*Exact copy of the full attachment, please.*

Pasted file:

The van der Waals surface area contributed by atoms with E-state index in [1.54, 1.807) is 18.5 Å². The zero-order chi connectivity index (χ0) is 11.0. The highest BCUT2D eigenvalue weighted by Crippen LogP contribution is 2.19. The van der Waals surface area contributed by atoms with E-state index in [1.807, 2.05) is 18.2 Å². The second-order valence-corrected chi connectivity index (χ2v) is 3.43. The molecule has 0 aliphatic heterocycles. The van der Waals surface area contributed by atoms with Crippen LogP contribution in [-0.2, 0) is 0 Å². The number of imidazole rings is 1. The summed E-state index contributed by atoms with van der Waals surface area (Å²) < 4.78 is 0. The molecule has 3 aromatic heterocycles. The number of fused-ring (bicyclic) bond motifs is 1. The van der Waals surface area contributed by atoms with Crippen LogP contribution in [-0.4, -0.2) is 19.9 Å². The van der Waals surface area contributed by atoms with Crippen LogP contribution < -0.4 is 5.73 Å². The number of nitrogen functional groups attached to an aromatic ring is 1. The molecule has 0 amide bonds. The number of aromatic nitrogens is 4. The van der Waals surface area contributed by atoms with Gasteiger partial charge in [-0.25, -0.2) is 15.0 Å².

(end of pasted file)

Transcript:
The van der Waals surface area contributed by atoms with E-state index in [1.54, 1.807) is 18.5 Å². The zero-order chi connectivity index (χ0) is 11.0. The highest BCUT2D eigenvalue weighted by Crippen LogP contribution is 2.19. The van der Waals surface area contributed by atoms with E-state index in [1.807, 2.05) is 18.2 Å². The second-order valence-corrected chi connectivity index (χ2v) is 3.43. The molecule has 0 aliphatic heterocycles. The van der Waals surface area contributed by atoms with Crippen LogP contribution in [-0.2, 0) is 0 Å². The number of imidazole rings is 1. The summed E-state index contributed by atoms with van der Waals surface area (Å²) < 4.78 is 0. The molecule has 3 aromatic heterocycles. The number of fused-ring (bicyclic) bond motifs is 1. The van der Waals surface area contributed by atoms with Crippen LogP contribution in [-0.4, -0.2) is 19.9 Å². The van der Waals surface area contributed by atoms with Crippen LogP contribution < -0.4 is 5.73 Å². The number of nitrogen functional groups attached to an aromatic ring is 1. The molecule has 0 amide bonds. The number of aromatic nitrogens is 4. The van der Waals surface area contributed by atoms with Gasteiger partial charge in [-0.25, -0.2) is 15.0 Å².